Queens Park

Queen’s Park was created between the post war years and the 1960’s and now provides a green oasis of tranquillity amongst the hustle and bustle of the town centre. The design and features of the park reflect, in particular, the informality of the period and was recognized in 2001 when it was placed on the “Register of Parks & Gardens” as a Grade II site by English Heritage.

Today, Queen’s Park is a place where cultivated plants and trees are grown in natural surroundings with an atmosphere of freedom and space characterised by glades and vistas created by the non-symmetrical planting of trees and shrubs.

Brief History

The earliest suggested occupation of the Queen’s Park site is a reference by local antiquarian, Arthur Passmore, who nearly a century ago, excavated part of what is believed to have been a Roman building on the north slope of the Old Town hill (old Swindon) in what is now Queen’s Park.

The Railway Tunnel

Swindon’s rich railway heritage left their mark on the town in more ways than one. Unsuccessful attempts in the latter part of the 19th century to create a tunnel joining the Great Western Railway to Swindon’s other railway – the Midland & Southwest Junction Railway (M&SWJR) under Old Town hill.

Progress was slow due to the complex geological structure of the hill with its bands of stone, sand, and sandy clay as well as a high-water table with many subterranean springs that caused frequent collapses. Work struggled on but finally stopped in 1876 and the area filled back in, and houses built on top (Hunt Street). There is little evidence that work ever progressed beyond the digging of a very substantial cutting as shown on the 1886 OS map. However, rumour has it that following one collapse, several railway trucks were buried and left in the tunnel.

In 1982, major engineering works were carried out to stabilise and drain the slope using a series of very deep drainage trenches, up to 6 metres deep, spread across the slope in an attempt to reduce the water pressure. The water flow from these deep trenches was recorded at 37,000 litres a day (9,700 gallons).

Today, much of the area has regenerated with trees and other vegetation although it is still possible to see evidence of the engineering works from the lakeside walk.

For more information on the railway tunnel in Queen’s Park, please visit www.tunnelhouse.co.uk

The Brick Works

Around the 1870’s, the area belonged to a local builder and brick maker called Thomas Turner who used the clay to produce a variety of local, distinctive dark red bricks and ornate terracotta embellishment. Examples of his work can be seen on the outside of a pair of houses nearest to the park at 148 -150 Drove Road. These were known as the “catalogue houses” as they displayed the range of products made at the works.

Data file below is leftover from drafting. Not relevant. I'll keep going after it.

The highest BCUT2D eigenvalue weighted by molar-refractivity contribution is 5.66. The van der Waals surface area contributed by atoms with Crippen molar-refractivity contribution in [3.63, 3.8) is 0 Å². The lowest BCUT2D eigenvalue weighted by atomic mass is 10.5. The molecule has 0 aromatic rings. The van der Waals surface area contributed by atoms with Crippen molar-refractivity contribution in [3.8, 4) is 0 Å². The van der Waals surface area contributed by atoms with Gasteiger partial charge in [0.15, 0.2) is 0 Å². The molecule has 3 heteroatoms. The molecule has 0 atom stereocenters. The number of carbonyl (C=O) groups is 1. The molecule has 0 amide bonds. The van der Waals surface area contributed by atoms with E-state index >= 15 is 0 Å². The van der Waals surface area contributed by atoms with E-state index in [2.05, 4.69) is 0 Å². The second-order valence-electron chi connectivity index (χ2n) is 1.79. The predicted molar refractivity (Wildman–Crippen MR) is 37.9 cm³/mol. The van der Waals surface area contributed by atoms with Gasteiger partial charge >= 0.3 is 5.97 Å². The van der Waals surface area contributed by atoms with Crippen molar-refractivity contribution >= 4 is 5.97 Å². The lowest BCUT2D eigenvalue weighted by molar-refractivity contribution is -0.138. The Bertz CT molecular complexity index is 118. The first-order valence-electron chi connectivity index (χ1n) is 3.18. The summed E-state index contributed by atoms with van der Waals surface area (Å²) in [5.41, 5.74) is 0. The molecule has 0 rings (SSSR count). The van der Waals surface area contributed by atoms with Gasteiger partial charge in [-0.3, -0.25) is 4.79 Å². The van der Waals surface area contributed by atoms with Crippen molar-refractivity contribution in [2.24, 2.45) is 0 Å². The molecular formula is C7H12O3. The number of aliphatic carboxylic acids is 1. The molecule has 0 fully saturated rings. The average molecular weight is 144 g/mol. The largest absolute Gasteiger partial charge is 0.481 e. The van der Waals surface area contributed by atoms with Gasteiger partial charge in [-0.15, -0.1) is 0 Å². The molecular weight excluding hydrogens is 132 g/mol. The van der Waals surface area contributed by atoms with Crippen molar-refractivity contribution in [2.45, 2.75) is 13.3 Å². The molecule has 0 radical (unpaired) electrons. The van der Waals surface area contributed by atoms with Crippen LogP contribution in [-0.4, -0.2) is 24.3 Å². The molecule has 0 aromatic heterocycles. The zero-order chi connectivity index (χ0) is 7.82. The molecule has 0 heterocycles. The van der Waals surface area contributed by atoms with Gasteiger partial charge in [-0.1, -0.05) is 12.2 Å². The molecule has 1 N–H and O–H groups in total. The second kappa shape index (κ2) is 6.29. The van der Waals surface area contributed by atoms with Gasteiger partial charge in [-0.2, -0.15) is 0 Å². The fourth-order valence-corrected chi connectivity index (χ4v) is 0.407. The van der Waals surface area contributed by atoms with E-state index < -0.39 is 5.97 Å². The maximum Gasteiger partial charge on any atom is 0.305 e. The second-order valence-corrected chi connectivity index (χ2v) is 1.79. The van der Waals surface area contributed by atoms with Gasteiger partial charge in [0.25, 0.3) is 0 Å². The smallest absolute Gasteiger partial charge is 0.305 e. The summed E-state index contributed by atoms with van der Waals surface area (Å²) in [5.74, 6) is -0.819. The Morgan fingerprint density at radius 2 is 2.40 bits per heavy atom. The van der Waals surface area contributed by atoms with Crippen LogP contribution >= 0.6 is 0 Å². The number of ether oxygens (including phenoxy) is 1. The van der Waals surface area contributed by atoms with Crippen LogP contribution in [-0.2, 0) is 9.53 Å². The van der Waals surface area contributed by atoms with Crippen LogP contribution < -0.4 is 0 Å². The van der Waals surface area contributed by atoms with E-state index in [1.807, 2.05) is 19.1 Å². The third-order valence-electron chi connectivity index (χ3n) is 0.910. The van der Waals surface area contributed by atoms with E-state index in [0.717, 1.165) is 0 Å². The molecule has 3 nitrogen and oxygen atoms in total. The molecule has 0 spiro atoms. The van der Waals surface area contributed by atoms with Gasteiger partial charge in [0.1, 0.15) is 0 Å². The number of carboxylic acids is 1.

Garden of Remembrance

The Garden of Remembrance, located off Groundwell Road, was officially opened by Princess Elizabeth in November 1950. The Garden was created to commemorate those who fell in the Second World War and the new public park was named Queen’s Park after her visit.

A recent addition to the Garden has been the VE / VJ Day Memorial.

The Former Show House

The Show House opened in 1964 and originally contained a variety of tropical and exotic plants such as cacti as well as a small pond. Unfortunately, due to winter storms in the early 1990’s and the overall condition of the timber glazing bars in the roof, much of the structure was removed to leave just a brick shell behind. The Parish Council are currently looking at options for this area.

For more information on the history of Queens Park visit this webpage.

Facilities

Queen’s Park is open daily throughout the year with the following features:

Community Garden
Lakes and stream cascade
Glades, vistas and walks
Mesothelioma Garden
Public Art – Turtle Storm and The Gorilla
Garden of Remembrance with VE & VJ Day War Memorial
Informal collection of ornamental tree, shrubs and herbaceous plants

A few of the notable trees that can be seen in Queen’s Park:

Liriodendron tulipifera (Tulip Tree)
Taxodium distichum (Swamp Cypress)
Ginkgo biloba (Maidenhair Tree)
Paulownia tomentosa (Foxglove Tree)
Catalpa bignoniodes (Indian Bean Tree)
Magnolia grandiflora and Magnolia soulangeana
Arbutus unedo (The Killarney Strawberry Tree)
Metasequoia glyptostroboides (Dawn Redwood)

Public Toilets

The Public Toilets at Queen’s Park are open from 7.30am to 3.30pm Mon – Thurs: 7.30am to 12.30pm on Friday; 7.30am to 3.30pm on Saturday and Sunday.

Park Opening Times

Queen’s Park is open daily throughout the year although all the gates are locked at dusk; details of the park closing times can be found via this link.

How to get there

Queen’s Park is located near to the Town Centre with main entrances being off Drove Road and York Road with additional entrances off Groundwell Road and at the bottom of Durham Street.

There is no designated car parking for Queen’s Park, so please use public transport or the public car parking facilities available in the Town Centre.

Booking the Parks for Events

The Parish Council is committed to keeping the parks open for all visitors free of charge. However we do consider hiring sections of the park out to companies and community groups. For more information please visit our private bookings page.